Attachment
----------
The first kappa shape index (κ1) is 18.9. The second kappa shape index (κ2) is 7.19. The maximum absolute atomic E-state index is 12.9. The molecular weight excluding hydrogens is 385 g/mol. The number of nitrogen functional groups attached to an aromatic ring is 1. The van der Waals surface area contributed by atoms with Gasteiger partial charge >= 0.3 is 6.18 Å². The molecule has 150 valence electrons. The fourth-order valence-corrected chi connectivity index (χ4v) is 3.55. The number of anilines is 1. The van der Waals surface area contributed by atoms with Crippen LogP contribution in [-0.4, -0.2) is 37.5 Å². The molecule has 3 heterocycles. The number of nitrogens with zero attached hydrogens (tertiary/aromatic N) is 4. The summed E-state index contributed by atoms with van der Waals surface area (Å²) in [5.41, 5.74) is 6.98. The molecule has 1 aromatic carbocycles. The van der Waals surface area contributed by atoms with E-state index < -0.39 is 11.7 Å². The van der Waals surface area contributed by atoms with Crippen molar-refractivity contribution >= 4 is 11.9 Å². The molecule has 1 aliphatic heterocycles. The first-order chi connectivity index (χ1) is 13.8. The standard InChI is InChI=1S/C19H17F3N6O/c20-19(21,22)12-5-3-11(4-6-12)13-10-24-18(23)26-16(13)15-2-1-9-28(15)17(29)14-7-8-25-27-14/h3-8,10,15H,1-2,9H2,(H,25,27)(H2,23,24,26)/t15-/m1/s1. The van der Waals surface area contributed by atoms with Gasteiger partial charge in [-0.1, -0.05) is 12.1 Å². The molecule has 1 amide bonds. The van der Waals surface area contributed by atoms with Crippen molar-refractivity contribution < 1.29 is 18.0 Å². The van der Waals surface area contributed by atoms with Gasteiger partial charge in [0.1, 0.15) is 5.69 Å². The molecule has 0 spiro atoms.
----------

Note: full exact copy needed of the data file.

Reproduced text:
The first kappa shape index (κ1) is 18.9. The second kappa shape index (κ2) is 7.19. The maximum absolute atomic E-state index is 12.9. The molecular weight excluding hydrogens is 385 g/mol. The number of nitrogen functional groups attached to an aromatic ring is 1. The van der Waals surface area contributed by atoms with Gasteiger partial charge >= 0.3 is 6.18 Å². The molecule has 150 valence electrons. The fourth-order valence-corrected chi connectivity index (χ4v) is 3.55. The number of anilines is 1. The van der Waals surface area contributed by atoms with Crippen LogP contribution in [-0.4, -0.2) is 37.5 Å². The molecule has 3 heterocycles. The number of nitrogens with zero attached hydrogens (tertiary/aromatic N) is 4. The summed E-state index contributed by atoms with van der Waals surface area (Å²) in [5.41, 5.74) is 6.98. The molecule has 1 aromatic carbocycles. The van der Waals surface area contributed by atoms with E-state index < -0.39 is 11.7 Å². The van der Waals surface area contributed by atoms with Crippen molar-refractivity contribution >= 4 is 11.9 Å². The molecule has 1 aliphatic heterocycles. The first-order chi connectivity index (χ1) is 13.8. The standard InChI is InChI=1S/C19H17F3N6O/c20-19(21,22)12-5-3-11(4-6-12)13-10-24-18(23)26-16(13)15-2-1-9-28(15)17(29)14-7-8-25-27-14/h3-8,10,15H,1-2,9H2,(H,25,27)(H2,23,24,26)/t15-/m1/s1. The van der Waals surface area contributed by atoms with Gasteiger partial charge in [-0.1, -0.05) is 12.1 Å². The molecule has 1 amide bonds. The van der Waals surface area contributed by atoms with Crippen molar-refractivity contribution < 1.29 is 18.0 Å². The van der Waals surface area contributed by atoms with Gasteiger partial charge in [0.1, 0.15) is 5.69 Å². The molecule has 0 spiro atoms.